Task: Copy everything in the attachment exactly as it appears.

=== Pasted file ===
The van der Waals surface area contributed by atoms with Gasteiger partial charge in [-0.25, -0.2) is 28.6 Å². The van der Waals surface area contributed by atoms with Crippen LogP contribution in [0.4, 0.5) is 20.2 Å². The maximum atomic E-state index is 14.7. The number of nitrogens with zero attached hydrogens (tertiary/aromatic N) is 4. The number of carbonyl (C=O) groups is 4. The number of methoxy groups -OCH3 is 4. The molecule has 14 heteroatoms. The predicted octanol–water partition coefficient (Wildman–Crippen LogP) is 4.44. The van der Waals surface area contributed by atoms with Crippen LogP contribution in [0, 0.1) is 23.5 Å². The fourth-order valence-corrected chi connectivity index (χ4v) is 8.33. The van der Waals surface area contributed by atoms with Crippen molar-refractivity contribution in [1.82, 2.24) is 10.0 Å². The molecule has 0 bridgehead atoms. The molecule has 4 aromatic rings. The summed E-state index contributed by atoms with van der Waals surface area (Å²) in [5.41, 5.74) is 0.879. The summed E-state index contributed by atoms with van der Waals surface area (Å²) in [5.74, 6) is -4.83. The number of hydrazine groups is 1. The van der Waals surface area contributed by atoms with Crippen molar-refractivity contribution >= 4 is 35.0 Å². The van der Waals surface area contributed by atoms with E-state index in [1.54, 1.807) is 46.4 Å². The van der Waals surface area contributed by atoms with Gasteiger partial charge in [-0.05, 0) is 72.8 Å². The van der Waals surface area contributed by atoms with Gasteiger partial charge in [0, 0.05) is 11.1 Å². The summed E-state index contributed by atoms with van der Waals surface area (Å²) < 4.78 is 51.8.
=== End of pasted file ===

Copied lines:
The van der Waals surface area contributed by atoms with Gasteiger partial charge in [-0.25, -0.2) is 28.6 Å². The van der Waals surface area contributed by atoms with Crippen LogP contribution in [0.4, 0.5) is 20.2 Å². The maximum atomic E-state index is 14.7. The number of nitrogens with zero attached hydrogens (tertiary/aromatic N) is 4. The number of carbonyl (C=O) groups is 4. The number of methoxy groups -OCH3 is 4. The molecule has 14 heteroatoms. The predicted octanol–water partition coefficient (Wildman–Crippen LogP) is 4.44. The van der Waals surface area contributed by atoms with Crippen LogP contribution in [0, 0.1) is 23.5 Å². The fourth-order valence-corrected chi connectivity index (χ4v) is 8.33. The van der Waals surface area contributed by atoms with Crippen molar-refractivity contribution in [1.82, 2.24) is 10.0 Å². The molecule has 0 bridgehead atoms. The molecule has 4 aromatic rings. The summed E-state index contributed by atoms with van der Waals surface area (Å²) in [5.41, 5.74) is 0.879. The summed E-state index contributed by atoms with van der Waals surface area (Å²) in [5.74, 6) is -4.83. The number of hydrazine groups is 1. The van der Waals surface area contributed by atoms with Crippen molar-refractivity contribution >= 4 is 35.0 Å². The van der Waals surface area contributed by atoms with E-state index in [1.54, 1.807) is 46.4 Å². The van der Waals surface area contributed by atoms with Gasteiger partial charge in [-0.05, 0) is 72.8 Å². The van der Waals surface area contributed by atoms with Gasteiger partial charge in [0, 0.05) is 11.1 Å². The summed E-state index contributed by atoms with van der Waals surface area (Å²) < 4.78 is 51.8.